Seated on this esteemed panel were writer/director for Canadian and American broadcasters Jack Blum, McMaster University philosophy Professor Sam Ajzenstat and JUMP’s Executive Director, Rabbi Daniel Green. Once finally on topic, they together with the assembled audience, explored what Avatar and its director James Cameron’s vision had to say in the film’s subtext on 4 primary matters: What really is the connection between our body and the soul; man vs. G-d: the impact of power, control and free will; what should be our connection to the earth and the environment and of course the question of all questions, why are we here?
From what you know of the planet Pandora and the way of life of the Navi, the planet’s inhabitants, would Adam and Eve have been incomplete if they and subsequently we had stayed in the Garden of Eden? Forgotten what Pandora looks like? Here’s a clip of what the planet had to offer, narrated by one of the film’s stars Sigourney Weaver herself:
Technological and Scientific advancement over Nature and Spirituality, what we gained from the tree of knowledge - Does it outweigh what we lost after Adam held the apple in his hand and took that bite?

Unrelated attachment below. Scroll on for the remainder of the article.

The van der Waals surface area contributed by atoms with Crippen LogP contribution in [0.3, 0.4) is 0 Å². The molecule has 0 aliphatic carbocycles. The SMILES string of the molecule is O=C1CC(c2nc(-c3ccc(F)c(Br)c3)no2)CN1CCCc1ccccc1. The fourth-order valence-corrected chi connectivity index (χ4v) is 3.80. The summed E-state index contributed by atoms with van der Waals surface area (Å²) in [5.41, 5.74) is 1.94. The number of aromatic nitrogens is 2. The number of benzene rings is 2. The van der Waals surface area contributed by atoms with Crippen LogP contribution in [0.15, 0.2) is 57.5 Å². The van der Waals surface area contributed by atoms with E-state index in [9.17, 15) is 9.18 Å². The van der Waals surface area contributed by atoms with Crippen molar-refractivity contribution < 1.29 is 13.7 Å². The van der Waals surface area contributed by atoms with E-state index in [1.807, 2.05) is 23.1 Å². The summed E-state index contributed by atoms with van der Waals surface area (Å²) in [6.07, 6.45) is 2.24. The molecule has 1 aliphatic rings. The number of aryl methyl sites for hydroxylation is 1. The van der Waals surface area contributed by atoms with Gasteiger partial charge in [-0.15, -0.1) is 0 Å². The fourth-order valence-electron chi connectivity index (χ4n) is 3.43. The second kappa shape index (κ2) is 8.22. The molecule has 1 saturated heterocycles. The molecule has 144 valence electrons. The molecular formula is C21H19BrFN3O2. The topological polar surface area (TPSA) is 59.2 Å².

Jay Michaelson of The Forward, in his own analysis referenced ‘The Shechinah, understood as a feminine aspect of the Divine latent in creation and awaiting unification (yichud) with the transcendent G-d. In other words, G-d is not to be seen up there and dirt seen down here. Part of G-d is there and part of G-d is here and it’s our job to bring the two together.’ ‘The communitarian strain sees us not only as individuals, but also as a people with a collective responsibility (to both protect and advance). We must take responsibility for more than our patch of the sidewalk and, like the many species of “Avatar,” band together to take collective action to stop our age’s bulldozers from leveling our forests and meadows.’ The corporation and the military wanted to get their hands on the superconductor material ironically called Unobtainium. The irony of course is that the humans never really got the full complement of it in the end and as the battle for peace in the Middle East ever more rages on, we stray further and further away from this very belief that exists at the center of our collective consciousness.
On a deep level, when watching the marvels of Pandora and then looking at what exists around us, where does the hope for our race, the planet and our combined future lie? Is it in the wonder and mystery of what nature’s symbiotic relationship to life provides or in the frightening beauty of our advancements?